Joggers and walkers in Macon will have more space to stretch their legs by the end of summer, officials said Wednesday.
Ocmulgee Heritage Trail representatives announced construction will begin soon on two new extensions that will add six miles to the river trail, commonly known as Macon’s riverwalk. The first — a widening of the sidewalk on the north side of Riverside Drive — will start at Gateway Park and follow Riverside, ending where Riverside and New Street meet. The second extension will add a quarter of a mile to the existing levee trail that currently ends in Central City Park.
The Riverside Drive project will cost $500,000 to complete, officials said. Money will be provided through a $400,000 earmark grant secured by U.S. Rep. Jim Marshall, D-Ga., in addition to $100,000 provided by NewTown Macon.
Dale “Doc” Dougherty, director of Macon-Bibb County Parks and Recreation Department, said the Riverside Drive project is worth the cost, despite budget cuts facing the city.
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“One of the best parts of recreation is the improvement in people’s lives,” he said. “Unfortunately, because of the recession and budget costs, a lot of people think recreation is a luxury we can’t afford. I couldn’t disagree more. Often times, the only way people can connect to local government is through recreation.”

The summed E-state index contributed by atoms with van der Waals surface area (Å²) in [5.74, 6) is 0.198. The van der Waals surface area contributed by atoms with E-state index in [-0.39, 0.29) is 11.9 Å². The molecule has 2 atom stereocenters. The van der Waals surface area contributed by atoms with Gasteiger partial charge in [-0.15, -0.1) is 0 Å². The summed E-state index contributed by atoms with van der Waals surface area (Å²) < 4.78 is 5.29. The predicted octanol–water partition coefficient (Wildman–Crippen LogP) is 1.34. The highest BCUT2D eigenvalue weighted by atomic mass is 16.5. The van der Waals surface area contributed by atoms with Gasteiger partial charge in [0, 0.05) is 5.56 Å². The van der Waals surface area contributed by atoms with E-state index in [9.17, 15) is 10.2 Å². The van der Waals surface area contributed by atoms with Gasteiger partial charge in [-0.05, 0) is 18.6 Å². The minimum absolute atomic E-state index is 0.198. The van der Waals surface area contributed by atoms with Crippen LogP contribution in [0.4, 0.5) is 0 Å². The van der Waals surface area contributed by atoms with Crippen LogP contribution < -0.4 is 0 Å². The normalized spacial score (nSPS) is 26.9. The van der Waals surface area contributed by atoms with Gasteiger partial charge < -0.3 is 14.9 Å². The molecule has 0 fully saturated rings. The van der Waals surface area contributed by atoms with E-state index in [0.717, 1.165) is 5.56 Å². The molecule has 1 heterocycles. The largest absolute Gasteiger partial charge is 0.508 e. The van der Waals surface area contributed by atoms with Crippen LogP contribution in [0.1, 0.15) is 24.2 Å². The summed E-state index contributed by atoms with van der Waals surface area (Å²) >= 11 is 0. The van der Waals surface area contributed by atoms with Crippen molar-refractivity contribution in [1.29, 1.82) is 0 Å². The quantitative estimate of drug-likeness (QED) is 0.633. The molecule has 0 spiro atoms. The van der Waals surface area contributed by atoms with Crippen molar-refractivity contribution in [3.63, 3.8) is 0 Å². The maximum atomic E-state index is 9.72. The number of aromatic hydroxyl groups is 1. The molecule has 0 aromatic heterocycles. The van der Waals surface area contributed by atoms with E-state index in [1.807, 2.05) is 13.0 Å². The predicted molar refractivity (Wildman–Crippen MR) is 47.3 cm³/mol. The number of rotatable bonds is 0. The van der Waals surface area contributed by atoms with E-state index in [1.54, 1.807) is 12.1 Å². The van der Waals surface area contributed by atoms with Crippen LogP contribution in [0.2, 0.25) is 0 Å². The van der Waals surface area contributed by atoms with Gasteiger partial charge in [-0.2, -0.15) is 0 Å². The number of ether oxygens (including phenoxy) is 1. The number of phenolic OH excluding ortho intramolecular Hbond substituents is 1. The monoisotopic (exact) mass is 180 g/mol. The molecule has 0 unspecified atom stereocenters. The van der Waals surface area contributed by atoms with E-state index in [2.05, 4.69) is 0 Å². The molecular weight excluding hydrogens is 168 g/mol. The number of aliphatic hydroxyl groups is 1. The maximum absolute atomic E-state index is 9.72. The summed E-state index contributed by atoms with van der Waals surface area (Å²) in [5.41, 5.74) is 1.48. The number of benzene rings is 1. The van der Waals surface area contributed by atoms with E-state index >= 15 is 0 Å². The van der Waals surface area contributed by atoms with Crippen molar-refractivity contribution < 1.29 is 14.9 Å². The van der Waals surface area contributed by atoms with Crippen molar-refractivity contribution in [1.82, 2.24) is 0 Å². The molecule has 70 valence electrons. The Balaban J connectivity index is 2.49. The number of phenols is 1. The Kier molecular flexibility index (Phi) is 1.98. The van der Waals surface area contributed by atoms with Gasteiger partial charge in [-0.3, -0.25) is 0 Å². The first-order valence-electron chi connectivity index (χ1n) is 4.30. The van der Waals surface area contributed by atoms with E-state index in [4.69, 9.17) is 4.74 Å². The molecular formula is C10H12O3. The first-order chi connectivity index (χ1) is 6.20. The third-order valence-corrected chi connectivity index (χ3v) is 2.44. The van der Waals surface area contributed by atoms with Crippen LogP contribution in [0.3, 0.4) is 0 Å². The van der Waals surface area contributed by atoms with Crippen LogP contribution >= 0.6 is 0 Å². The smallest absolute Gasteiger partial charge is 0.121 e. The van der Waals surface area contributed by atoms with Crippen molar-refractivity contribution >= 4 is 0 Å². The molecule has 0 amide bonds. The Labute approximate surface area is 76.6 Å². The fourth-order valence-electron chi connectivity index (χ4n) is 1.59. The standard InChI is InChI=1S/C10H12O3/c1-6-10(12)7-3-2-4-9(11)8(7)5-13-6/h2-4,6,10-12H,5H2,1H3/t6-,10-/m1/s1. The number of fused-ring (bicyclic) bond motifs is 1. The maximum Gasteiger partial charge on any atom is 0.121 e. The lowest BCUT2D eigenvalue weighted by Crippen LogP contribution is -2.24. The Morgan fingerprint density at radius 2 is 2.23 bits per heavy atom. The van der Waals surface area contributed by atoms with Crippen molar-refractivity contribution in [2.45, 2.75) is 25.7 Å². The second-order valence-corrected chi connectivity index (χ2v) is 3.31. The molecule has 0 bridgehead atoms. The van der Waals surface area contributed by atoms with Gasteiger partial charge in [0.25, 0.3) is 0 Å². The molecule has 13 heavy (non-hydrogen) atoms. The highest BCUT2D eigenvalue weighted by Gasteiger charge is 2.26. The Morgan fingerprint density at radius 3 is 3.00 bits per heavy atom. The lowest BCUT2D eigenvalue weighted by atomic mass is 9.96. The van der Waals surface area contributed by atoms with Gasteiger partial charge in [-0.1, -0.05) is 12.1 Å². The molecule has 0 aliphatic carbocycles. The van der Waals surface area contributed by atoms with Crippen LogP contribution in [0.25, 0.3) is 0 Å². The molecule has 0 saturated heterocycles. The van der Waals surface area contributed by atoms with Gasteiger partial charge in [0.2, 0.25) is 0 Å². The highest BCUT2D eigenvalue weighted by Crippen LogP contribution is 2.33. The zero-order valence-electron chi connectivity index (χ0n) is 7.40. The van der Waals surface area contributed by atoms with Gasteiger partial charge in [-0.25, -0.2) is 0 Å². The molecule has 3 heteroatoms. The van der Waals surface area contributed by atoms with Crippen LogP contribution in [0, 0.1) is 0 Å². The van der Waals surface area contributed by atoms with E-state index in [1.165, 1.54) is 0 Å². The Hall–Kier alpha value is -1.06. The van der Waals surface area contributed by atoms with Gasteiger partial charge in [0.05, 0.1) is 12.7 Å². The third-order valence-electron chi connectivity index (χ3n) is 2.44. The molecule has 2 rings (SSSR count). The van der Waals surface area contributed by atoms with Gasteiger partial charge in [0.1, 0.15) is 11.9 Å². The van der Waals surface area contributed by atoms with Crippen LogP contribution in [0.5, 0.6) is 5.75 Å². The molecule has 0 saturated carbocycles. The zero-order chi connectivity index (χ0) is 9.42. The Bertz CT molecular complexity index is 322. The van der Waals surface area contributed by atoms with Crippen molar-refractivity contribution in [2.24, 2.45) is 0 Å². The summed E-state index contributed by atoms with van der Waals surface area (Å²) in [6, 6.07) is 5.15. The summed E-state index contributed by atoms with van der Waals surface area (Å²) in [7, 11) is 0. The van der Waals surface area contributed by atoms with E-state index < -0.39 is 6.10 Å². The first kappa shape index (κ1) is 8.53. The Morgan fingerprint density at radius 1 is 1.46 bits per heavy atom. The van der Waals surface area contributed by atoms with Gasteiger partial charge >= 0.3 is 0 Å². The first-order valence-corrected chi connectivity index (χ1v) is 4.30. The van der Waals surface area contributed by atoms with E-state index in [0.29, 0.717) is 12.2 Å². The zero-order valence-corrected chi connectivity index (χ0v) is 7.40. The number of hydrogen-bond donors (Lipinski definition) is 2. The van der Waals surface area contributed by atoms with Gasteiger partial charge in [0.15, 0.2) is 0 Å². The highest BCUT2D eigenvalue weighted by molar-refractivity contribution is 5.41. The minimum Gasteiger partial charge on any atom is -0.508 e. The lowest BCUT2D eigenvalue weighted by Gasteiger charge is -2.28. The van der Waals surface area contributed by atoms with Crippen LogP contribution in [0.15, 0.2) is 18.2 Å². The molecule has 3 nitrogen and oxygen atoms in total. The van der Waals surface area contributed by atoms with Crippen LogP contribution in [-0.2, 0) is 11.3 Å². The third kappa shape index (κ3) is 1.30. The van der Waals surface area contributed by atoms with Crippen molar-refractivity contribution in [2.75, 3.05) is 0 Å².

Projections for both projects predict completion before the end of the year, said NewTown Macon CEO Mike Ford. Construction is expected to end on the Riverside Drive project in six months, and on the levee trail project by the end of summer, according to current plans.
The two additions will extend the total trail length from nine miles to about 15 miles, as well as provide a restroom to trail users, Ford said. The restroom will be built near the riverwalk’s parking lot off Spring Street.
“This will be the first time there will be a restroom on the circle for people to use,” he said.
Plans for the Ocmulgee Heritage Trail began in the early 1990s as part of a project to protect natural environments in Macon.
The trail is the only riverside trail and park system in Middle Georgia. Portions of it pass local historic sites such as the Ocmulgee National Monument and Riverside Cemetery.
Master plans for future trail extensions detail up to 22 miles of trail, including the connection of a future trail through Riverside Cemetery with a trail through Water Works Park.
Mayor Robert Reichert said he looks forward to the upcoming additions and hopes to begin plans for further park and landscaping developments.
“We’re going to try and leverage additional improvements, so people can have the best experience of our walkways and parks,” he said.
To contact writer Tiffany Stevens, call 744-4213.